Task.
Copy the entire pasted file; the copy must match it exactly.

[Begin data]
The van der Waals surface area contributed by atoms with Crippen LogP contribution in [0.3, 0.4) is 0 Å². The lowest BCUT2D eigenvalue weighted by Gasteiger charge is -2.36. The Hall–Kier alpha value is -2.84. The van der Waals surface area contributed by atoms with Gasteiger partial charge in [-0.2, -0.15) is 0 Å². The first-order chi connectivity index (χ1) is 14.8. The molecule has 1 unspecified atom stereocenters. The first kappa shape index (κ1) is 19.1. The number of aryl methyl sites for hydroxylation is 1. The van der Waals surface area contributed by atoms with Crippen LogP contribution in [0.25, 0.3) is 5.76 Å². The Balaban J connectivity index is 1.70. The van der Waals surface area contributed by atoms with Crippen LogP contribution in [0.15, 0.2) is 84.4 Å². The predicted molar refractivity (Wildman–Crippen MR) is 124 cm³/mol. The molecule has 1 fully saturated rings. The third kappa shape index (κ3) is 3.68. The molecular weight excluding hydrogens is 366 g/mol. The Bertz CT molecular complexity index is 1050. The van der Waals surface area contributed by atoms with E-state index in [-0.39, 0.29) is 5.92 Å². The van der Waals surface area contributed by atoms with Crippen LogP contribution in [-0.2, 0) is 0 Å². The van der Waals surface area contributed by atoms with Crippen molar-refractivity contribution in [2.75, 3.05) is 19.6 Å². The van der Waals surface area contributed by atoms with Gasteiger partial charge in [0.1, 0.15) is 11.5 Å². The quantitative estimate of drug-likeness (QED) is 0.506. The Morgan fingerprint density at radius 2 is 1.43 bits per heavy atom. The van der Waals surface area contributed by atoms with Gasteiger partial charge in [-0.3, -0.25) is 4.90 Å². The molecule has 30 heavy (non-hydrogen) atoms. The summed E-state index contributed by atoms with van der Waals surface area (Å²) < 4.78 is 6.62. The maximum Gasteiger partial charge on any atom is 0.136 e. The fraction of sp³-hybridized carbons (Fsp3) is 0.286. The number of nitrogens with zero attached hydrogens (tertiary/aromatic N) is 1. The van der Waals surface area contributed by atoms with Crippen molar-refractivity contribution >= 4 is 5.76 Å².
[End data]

The van der Waals surface area contributed by atoms with Crippen LogP contribution in [0.3, 0.4) is 0 Å². The lowest BCUT2D eigenvalue weighted by Gasteiger charge is -2.36. The Hall–Kier alpha value is -2.84. The van der Waals surface area contributed by atoms with Gasteiger partial charge in [-0.2, -0.15) is 0 Å². The first-order chi connectivity index (χ1) is 14.8. The molecule has 1 unspecified atom stereocenters. The first kappa shape index (κ1) is 19.1. The number of aryl methyl sites for hydroxylation is 1. The van der Waals surface area contributed by atoms with Crippen LogP contribution in [0.25, 0.3) is 5.76 Å². The Balaban J connectivity index is 1.70. The van der Waals surface area contributed by atoms with Crippen LogP contribution in [0.15, 0.2) is 84.4 Å². The predicted molar refractivity (Wildman–Crippen MR) is 124 cm³/mol. The molecule has 1 fully saturated rings. The third kappa shape index (κ3) is 3.68. The molecular weight excluding hydrogens is 366 g/mol. The Bertz CT molecular complexity index is 1050. The van der Waals surface area contributed by atoms with E-state index in [-0.39, 0.29) is 5.92 Å². The van der Waals surface area contributed by atoms with Crippen LogP contribution in [-0.2, 0) is 0 Å². The van der Waals surface area contributed by atoms with Crippen molar-refractivity contribution in [2.75, 3.05) is 19.6 Å². The van der Waals surface area contributed by atoms with Gasteiger partial charge in [0.1, 0.15) is 11.5 Å². The quantitative estimate of drug-likeness (QED) is 0.506. The Morgan fingerprint density at radius 2 is 1.43 bits per heavy atom. The van der Waals surface area contributed by atoms with Gasteiger partial charge in [-0.3, -0.25) is 4.90 Å². The molecule has 30 heavy (non-hydrogen) atoms. The summed E-state index contributed by atoms with van der Waals surface area (Å²) < 4.78 is 6.62. The maximum Gasteiger partial charge on any atom is 0.136 e. The fraction of sp³-hybridized carbons (Fsp3) is 0.286. The number of nitrogens with zero attached hydrogens (tertiary/aromatic N) is 1. The van der Waals surface area contributed by atoms with Crippen molar-refractivity contribution >= 4 is 5.76 Å².